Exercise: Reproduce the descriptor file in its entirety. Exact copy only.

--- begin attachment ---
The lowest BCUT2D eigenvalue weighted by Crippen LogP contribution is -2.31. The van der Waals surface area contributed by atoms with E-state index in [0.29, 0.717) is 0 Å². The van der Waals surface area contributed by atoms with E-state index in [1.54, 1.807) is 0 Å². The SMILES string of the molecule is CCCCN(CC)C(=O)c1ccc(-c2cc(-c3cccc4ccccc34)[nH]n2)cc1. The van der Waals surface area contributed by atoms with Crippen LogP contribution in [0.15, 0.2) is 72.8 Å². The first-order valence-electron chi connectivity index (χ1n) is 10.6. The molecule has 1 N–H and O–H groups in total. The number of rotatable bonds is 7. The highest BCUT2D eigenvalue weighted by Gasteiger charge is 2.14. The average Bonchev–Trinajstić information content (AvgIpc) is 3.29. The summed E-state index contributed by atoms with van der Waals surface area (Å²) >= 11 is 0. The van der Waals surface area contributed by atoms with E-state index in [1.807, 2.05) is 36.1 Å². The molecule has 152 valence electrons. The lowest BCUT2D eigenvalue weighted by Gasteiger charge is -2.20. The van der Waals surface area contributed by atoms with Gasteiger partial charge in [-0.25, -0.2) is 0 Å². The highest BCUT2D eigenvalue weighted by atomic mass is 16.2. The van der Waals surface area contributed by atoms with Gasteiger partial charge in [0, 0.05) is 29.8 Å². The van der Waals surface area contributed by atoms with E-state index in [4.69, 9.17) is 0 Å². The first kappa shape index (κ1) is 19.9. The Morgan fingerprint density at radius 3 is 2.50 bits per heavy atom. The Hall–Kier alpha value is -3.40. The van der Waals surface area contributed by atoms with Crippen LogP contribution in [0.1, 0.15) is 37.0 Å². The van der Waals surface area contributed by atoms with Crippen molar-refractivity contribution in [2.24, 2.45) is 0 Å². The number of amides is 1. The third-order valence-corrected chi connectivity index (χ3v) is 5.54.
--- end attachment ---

The lowest BCUT2D eigenvalue weighted by Crippen LogP contribution is -2.31. The van der Waals surface area contributed by atoms with E-state index in [0.29, 0.717) is 0 Å². The van der Waals surface area contributed by atoms with E-state index in [1.54, 1.807) is 0 Å². The SMILES string of the molecule is CCCCN(CC)C(=O)c1ccc(-c2cc(-c3cccc4ccccc34)[nH]n2)cc1. The van der Waals surface area contributed by atoms with Crippen LogP contribution in [0.15, 0.2) is 72.8 Å². The first-order valence-electron chi connectivity index (χ1n) is 10.6. The molecule has 1 N–H and O–H groups in total. The number of rotatable bonds is 7. The highest BCUT2D eigenvalue weighted by Gasteiger charge is 2.14. The average Bonchev–Trinajstić information content (AvgIpc) is 3.29. The summed E-state index contributed by atoms with van der Waals surface area (Å²) >= 11 is 0. The van der Waals surface area contributed by atoms with E-state index in [1.807, 2.05) is 36.1 Å². The molecule has 152 valence electrons. The lowest BCUT2D eigenvalue weighted by Gasteiger charge is -2.20. The van der Waals surface area contributed by atoms with Gasteiger partial charge in [-0.25, -0.2) is 0 Å². The highest BCUT2D eigenvalue weighted by atomic mass is 16.2. The van der Waals surface area contributed by atoms with Gasteiger partial charge in [0, 0.05) is 29.8 Å². The van der Waals surface area contributed by atoms with E-state index in [4.69, 9.17) is 0 Å². The first kappa shape index (κ1) is 19.9. The Morgan fingerprint density at radius 3 is 2.50 bits per heavy atom. The Hall–Kier alpha value is -3.40. The van der Waals surface area contributed by atoms with Crippen LogP contribution in [0.1, 0.15) is 37.0 Å². The van der Waals surface area contributed by atoms with Crippen molar-refractivity contribution in [2.24, 2.45) is 0 Å². The number of amides is 1. The third-order valence-corrected chi connectivity index (χ3v) is 5.54.